In describing the present invention, the term virus is used for clarity. However, the term virus is used only as an example of malware and the present invention contemplates any and all types of malware.

An exemplary block diagram of a typical system 100 incorporating the malware cross-reference system of the present invention is shown in FIG. 1. System 100 includes one or more user computer systems, such as user computer system 102A–N, which are communicatively connected to a data communications network 104, such as a public data communications network, for example, the Internet, or a private data communications network, for example, a private intranet. Computer systems 102A–N generate and transmit requests for information over network 104 to malware name server 106. Malware name server 106 may be implemented as a Web site that is communicatively connected to a data communications network, such as network 104. Web sites are typically implemented by computer systems, such as Web servers, which store and retrieve information and/or perform processing in response to requests received from other systems. The requests for information or processing that are received, for example, by malware name server 106, are processed and responses, typically including the requested information or results of the processing, are transmitted from malware name server 106 to the requesting computer system.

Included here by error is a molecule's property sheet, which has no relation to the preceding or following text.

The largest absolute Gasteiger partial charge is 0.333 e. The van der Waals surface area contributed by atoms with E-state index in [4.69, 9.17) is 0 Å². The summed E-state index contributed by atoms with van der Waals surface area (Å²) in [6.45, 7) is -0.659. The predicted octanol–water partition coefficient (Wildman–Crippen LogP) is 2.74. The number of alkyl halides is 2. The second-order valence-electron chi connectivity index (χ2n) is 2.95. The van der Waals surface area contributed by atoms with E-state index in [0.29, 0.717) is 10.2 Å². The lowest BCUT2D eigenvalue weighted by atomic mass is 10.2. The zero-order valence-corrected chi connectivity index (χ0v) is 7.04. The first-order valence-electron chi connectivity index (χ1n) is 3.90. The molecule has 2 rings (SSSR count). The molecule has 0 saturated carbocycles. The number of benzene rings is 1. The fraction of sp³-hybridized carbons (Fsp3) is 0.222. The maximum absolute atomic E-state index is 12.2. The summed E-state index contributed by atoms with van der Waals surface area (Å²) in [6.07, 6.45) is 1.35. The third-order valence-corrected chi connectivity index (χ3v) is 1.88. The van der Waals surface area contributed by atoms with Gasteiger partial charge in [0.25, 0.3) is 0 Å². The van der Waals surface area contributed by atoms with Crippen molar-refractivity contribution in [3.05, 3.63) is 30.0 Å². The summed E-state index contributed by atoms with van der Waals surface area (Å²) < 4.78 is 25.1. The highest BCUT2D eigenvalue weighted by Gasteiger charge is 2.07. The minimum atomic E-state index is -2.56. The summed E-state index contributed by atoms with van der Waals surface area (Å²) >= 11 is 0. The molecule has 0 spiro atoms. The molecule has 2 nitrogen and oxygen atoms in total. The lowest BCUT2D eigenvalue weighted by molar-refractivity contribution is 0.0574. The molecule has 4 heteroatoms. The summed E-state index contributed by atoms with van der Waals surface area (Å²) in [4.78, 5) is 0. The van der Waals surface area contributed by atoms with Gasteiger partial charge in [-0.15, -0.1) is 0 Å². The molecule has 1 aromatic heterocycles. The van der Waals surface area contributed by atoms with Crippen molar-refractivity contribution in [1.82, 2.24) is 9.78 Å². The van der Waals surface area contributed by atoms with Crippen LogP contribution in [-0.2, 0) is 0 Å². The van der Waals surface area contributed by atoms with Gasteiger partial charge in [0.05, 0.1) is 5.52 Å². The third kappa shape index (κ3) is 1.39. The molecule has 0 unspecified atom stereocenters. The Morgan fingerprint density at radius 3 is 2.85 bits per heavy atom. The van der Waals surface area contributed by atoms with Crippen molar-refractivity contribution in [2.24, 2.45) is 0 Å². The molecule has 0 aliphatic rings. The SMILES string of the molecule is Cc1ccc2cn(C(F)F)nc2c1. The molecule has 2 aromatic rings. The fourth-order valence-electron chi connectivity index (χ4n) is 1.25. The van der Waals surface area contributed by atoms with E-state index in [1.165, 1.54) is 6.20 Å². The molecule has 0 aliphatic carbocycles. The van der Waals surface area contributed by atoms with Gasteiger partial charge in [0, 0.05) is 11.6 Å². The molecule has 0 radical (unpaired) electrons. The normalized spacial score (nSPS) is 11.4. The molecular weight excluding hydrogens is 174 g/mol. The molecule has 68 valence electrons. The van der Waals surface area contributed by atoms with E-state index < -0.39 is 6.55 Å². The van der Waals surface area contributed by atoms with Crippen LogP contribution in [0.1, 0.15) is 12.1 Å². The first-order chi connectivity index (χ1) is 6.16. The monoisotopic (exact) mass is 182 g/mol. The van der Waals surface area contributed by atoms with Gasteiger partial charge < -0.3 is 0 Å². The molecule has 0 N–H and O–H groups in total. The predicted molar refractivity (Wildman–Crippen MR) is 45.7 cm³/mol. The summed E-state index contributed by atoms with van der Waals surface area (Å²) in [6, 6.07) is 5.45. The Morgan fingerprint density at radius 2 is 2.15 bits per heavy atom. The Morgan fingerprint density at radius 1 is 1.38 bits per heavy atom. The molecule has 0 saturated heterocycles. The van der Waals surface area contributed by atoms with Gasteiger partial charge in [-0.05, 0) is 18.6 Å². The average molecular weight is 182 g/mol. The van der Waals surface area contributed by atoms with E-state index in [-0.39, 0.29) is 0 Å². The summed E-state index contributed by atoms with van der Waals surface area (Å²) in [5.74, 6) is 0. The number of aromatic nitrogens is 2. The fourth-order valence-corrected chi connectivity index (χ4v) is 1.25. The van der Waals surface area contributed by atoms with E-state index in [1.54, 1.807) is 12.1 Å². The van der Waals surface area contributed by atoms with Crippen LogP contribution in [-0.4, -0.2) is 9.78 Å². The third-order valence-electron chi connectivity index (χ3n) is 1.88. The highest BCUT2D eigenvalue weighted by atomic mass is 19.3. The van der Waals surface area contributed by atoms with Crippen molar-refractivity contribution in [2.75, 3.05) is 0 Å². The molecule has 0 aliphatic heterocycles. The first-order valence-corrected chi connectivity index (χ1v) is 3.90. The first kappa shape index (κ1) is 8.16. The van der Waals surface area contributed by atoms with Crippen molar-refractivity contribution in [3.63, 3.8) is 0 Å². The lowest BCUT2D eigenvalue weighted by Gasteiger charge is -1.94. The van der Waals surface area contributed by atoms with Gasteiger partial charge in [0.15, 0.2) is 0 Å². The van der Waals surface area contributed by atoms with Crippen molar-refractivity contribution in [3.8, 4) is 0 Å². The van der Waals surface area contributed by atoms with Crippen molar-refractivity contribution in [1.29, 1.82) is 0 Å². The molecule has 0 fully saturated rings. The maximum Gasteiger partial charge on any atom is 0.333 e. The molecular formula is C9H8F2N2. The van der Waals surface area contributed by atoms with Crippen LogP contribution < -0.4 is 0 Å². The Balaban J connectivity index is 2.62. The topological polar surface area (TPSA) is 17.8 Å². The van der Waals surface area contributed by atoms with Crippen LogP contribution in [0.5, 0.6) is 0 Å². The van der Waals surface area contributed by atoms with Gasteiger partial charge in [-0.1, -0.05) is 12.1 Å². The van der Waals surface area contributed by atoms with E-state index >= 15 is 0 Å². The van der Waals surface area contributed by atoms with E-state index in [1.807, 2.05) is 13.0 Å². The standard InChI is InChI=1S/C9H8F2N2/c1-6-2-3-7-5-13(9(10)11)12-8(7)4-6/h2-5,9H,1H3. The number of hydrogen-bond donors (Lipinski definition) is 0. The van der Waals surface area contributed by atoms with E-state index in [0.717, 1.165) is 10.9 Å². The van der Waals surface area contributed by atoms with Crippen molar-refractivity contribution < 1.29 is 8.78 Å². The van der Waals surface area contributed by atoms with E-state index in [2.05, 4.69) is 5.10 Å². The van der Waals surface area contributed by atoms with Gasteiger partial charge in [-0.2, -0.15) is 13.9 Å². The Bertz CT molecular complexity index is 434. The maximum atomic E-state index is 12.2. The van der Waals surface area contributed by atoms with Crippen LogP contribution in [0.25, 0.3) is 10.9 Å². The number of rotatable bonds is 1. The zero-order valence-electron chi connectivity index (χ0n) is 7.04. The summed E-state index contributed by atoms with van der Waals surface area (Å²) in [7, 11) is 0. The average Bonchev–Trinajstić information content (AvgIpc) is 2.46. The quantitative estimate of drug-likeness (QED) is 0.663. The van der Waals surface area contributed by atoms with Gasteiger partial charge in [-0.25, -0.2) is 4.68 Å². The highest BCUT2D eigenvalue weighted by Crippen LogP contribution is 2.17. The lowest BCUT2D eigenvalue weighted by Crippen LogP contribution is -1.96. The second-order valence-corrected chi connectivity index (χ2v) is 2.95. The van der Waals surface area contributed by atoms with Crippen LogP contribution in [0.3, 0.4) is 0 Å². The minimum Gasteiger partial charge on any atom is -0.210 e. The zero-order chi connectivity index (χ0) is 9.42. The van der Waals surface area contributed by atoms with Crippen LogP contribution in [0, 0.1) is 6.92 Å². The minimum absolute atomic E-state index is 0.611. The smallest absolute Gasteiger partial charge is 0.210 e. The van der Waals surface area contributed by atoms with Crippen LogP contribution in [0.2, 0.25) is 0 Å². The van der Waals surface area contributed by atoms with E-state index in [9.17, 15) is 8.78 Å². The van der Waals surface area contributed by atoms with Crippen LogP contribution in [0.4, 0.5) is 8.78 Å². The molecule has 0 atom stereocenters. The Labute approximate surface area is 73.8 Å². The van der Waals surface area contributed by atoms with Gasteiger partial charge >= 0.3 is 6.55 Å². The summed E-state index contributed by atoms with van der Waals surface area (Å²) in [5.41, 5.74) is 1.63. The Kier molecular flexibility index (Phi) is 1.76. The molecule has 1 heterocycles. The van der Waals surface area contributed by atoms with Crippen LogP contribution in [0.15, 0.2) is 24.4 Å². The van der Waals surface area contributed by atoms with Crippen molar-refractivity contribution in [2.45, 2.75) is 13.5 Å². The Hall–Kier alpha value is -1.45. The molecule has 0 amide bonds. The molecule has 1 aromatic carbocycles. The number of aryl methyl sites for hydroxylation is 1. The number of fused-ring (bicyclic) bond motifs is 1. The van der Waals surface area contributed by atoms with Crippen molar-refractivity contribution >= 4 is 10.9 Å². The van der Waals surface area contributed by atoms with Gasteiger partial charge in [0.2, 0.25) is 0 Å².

Alternatively, malware name server 106 may be implemented as an automated email client, which is capable of receiving malware samples by E-mail and sending back its reports by E-mail.

When a user operating a user computer system, such as user computer system 102A, locates a malware, the user may desire to know the names that that malware is called by a variety of anti-virus programs. Malware name server 106 provides the capability to provide these names to the user. The user may transmit a sample of the malware to the malware name server. For example, a user operating user system 102A may transmit malware sample 108 to malware name server 106. The malware sample typically is simply a copy of a file that has been identified as infected with a malware. Other malware samples may include isolated copies of a malware, etc. The malware sample may be transmitted using any standard transmission technique. For example, the malware sample may be transmitted as an email, or as an attachment to an email, or by connecting or logging in to malware name server 106, etc.